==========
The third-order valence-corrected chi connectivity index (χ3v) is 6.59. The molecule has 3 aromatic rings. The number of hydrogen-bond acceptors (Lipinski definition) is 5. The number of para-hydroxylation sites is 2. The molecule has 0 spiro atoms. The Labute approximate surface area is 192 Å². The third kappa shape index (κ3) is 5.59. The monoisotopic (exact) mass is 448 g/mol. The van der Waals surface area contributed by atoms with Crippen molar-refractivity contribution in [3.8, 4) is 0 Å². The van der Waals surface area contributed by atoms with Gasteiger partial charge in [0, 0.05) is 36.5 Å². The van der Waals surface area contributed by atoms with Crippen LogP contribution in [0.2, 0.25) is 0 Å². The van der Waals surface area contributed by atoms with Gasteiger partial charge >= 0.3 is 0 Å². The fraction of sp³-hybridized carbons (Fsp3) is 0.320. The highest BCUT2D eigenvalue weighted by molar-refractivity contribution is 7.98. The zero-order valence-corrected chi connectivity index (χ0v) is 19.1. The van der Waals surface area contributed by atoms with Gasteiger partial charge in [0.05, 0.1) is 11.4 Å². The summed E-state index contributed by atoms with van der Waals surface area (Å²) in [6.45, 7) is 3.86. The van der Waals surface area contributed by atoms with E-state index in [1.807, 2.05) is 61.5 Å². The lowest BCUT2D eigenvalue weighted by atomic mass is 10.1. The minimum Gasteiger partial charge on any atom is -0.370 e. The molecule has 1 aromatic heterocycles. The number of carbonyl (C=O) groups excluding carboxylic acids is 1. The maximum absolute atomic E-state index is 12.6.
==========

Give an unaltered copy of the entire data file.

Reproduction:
The third-order valence-corrected chi connectivity index (χ3v) is 6.59. The molecule has 3 aromatic rings. The number of hydrogen-bond acceptors (Lipinski definition) is 5. The number of para-hydroxylation sites is 2. The molecule has 0 spiro atoms. The Labute approximate surface area is 192 Å². The third kappa shape index (κ3) is 5.59. The monoisotopic (exact) mass is 448 g/mol. The van der Waals surface area contributed by atoms with Crippen molar-refractivity contribution in [3.8, 4) is 0 Å². The van der Waals surface area contributed by atoms with Gasteiger partial charge in [0, 0.05) is 36.5 Å². The van der Waals surface area contributed by atoms with Crippen LogP contribution in [0.2, 0.25) is 0 Å². The van der Waals surface area contributed by atoms with Gasteiger partial charge >= 0.3 is 0 Å². The fraction of sp³-hybridized carbons (Fsp3) is 0.320. The highest BCUT2D eigenvalue weighted by molar-refractivity contribution is 7.98. The zero-order valence-corrected chi connectivity index (χ0v) is 19.1. The van der Waals surface area contributed by atoms with Gasteiger partial charge in [0.05, 0.1) is 11.4 Å². The summed E-state index contributed by atoms with van der Waals surface area (Å²) in [6.45, 7) is 3.86. The van der Waals surface area contributed by atoms with E-state index in [1.807, 2.05) is 61.5 Å². The lowest BCUT2D eigenvalue weighted by atomic mass is 10.1. The minimum Gasteiger partial charge on any atom is -0.370 e. The molecule has 1 aromatic heterocycles. The number of carbonyl (C=O) groups excluding carboxylic acids is 1. The maximum absolute atomic E-state index is 12.6.